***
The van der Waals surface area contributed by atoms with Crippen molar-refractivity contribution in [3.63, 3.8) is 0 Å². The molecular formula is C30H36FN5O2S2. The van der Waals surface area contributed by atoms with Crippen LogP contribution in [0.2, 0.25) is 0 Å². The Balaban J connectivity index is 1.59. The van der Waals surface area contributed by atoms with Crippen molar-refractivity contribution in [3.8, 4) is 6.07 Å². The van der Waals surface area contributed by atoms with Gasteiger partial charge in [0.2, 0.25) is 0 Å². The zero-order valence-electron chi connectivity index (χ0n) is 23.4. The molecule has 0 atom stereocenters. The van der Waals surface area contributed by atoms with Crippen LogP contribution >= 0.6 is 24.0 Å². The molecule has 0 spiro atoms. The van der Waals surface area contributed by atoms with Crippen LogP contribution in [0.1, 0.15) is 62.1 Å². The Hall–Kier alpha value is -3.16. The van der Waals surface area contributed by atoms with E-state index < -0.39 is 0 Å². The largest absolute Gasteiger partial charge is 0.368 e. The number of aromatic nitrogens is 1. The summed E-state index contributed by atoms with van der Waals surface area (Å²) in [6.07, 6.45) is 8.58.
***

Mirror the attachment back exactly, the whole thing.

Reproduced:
The van der Waals surface area contributed by atoms with Crippen molar-refractivity contribution in [3.63, 3.8) is 0 Å². The molecular formula is C30H36FN5O2S2. The van der Waals surface area contributed by atoms with Crippen LogP contribution in [0.2, 0.25) is 0 Å². The Balaban J connectivity index is 1.59. The van der Waals surface area contributed by atoms with Crippen molar-refractivity contribution in [3.8, 4) is 6.07 Å². The van der Waals surface area contributed by atoms with Gasteiger partial charge in [0.2, 0.25) is 0 Å². The zero-order valence-electron chi connectivity index (χ0n) is 23.4. The molecule has 0 atom stereocenters. The van der Waals surface area contributed by atoms with Crippen LogP contribution >= 0.6 is 24.0 Å². The molecule has 0 spiro atoms. The van der Waals surface area contributed by atoms with Crippen LogP contribution in [0.1, 0.15) is 62.1 Å². The Hall–Kier alpha value is -3.16. The van der Waals surface area contributed by atoms with E-state index < -0.39 is 0 Å². The largest absolute Gasteiger partial charge is 0.368 e. The number of aromatic nitrogens is 1. The summed E-state index contributed by atoms with van der Waals surface area (Å²) in [6.07, 6.45) is 8.58.